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7 definitions found
 for Rout
From The Collaborative International Dictionary of English v.0.48 :

  Rout \Rout\ (rout), v. i. [AS. hr[=u]tan.]
     To roar; to bellow; to snort; to snore loudly. [Obs. or
     Scot.] --Chaucer.
     [1913 Webster]

From The Collaborative International Dictionary of English v.0.48 :

  Rout \Rout\, v. i.
     To assemble in a crowd, whether orderly or disorderly; to
     collect in company. [obs.] --Bacon.
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           In all that land no Christian[s] durste route.
                                                    --Chaucer.
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From The Collaborative International Dictionary of English v.0.48 :

  Rout \Rout\, n.
     A bellowing; a shouting; noise; clamor; uproar; disturbance;
     tumult. --Shak.
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           This new book the whole world makes such a rout about.
                                                    --Sterne.
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           "My child, it is not well," I said,
           "Among the graves to shout;
           To laugh and play among the dead,
           And make this noisy rout."               --Trench.
     [1913 Webster]

From The Collaborative International Dictionary of English v.0.48 :

  Rout \Rout\, v. t. [A variant of root.]
     To scoop out with a gouge or other tool; to furrow.
     [1913 Webster]
  
     To rout out
     (a) To turn up to view, as if by rooting; to discover; to
         find.
     (b) To turn out by force or compulsion; as, to rout people
         out of bed. [Colloq.]
         [1913 Webster]

From The Collaborative International Dictionary of English v.0.48 :

  Rout \Rout\, v. i.
     To search or root in the ground, as a swine. --Edwards.
     [1913 Webster]

From The Collaborative International Dictionary of English v.0.48 :

  Rout \Rout\, n. [OF. route, LL. rupta, properly, a breaking, fr.
     L. ruptus, p. p. of rumpere to break. See Rupture, reave,
     and cf. Rote repetition of forms, Route. In some senses
     this word has been confused with rout a bellowing, an
     uproar.] [Formerly spelled also route.]
     1. A troop; a throng; a company; an assembly; especially, a
        traveling company or throng. [Obs.] "A route of ratones
        [rats]." --Piers Plowman. "A great solemn route."
        --Chaucer.
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              And ever he rode the hinderest of the route.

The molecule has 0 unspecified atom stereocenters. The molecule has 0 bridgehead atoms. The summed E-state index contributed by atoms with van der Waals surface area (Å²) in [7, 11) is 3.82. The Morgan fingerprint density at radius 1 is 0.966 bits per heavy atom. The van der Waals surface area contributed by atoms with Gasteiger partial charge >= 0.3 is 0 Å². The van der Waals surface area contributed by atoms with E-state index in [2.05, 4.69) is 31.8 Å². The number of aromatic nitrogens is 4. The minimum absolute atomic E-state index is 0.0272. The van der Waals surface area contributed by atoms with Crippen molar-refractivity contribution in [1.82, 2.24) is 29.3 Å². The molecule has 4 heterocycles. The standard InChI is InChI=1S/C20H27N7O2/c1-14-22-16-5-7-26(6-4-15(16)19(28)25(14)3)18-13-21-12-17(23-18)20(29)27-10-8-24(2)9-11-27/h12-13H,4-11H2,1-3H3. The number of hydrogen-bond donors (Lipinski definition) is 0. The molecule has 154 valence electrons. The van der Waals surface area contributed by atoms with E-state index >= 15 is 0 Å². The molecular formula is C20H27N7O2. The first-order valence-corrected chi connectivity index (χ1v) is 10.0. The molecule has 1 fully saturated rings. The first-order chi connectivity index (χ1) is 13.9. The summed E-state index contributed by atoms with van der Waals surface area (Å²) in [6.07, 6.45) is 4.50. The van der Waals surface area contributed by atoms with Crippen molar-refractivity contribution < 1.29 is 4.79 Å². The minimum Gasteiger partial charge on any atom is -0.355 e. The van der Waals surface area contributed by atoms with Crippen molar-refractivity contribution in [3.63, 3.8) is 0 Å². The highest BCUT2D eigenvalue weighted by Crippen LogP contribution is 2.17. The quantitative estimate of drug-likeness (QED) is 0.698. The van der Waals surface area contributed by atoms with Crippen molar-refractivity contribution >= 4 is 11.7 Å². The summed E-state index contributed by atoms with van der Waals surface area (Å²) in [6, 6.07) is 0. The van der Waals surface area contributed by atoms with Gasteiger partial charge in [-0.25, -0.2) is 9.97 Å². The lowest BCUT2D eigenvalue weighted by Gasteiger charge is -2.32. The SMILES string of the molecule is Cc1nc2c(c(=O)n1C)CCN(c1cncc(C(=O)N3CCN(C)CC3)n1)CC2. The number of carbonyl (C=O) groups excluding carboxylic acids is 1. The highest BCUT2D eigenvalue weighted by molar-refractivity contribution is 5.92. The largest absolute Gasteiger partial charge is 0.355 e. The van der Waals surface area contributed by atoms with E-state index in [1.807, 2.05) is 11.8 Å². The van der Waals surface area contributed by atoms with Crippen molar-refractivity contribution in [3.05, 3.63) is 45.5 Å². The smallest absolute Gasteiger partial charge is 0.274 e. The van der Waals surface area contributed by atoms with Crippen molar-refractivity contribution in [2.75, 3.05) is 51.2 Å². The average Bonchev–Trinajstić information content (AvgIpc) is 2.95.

--Chaucer.
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              A rout of people there assembled were. --Spenser.
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     2. A disorderly and tumultuous crowd; a mob; hence, the
        rabble; the herd of common people.
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              the endless routs of wretched thralls. --Spenser.
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              The ringleader and head of all this rout. --Shak.
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              Nor do I name of men the common rout. --Milton.
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     3. The state of being disorganized and thrown into confusion;
        -- said especially of an army defeated, broken in pieces,
        and put to flight in disorder or panic; also, the act of
        defeating and breaking up an army; as, the rout of the
        enemy was complete.
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              thy army . . .
              Dispersed in rout, betook them all to fly. --Daniel.
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              To these giad conquest, murderous rout to those.
                                                    --pope.
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     4. (Law) A disturbance of the peace by persons assembled
        together with intent to do a thing which, if executed,
        would make them rioters, and actually making a motion
        toward the executing thereof. --Wharton.
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     5. A fashionable assembly, or large evening party. "At routs
        and dances." --Landor.
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     To put to rout, to defeat and throw into confusion; to
        overthrow and put to flight.
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From The Collaborative International Dictionary of English v.0.48 :

  Rout \Rout\, v. t. [imp. & p. p. Routed; p. pr. & vb. n.
     Routing.]
     To break the ranks of, as troops, and put them to flight in
     disorder; to put to rout.
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           That party . . . that charged the Scots, so totally
           routed and defeated their whole army, that they fied.
                                                    --Clarendon.
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     Syn: To defeat; discomfit; overpower; overthrow.
          [1913 Webster]

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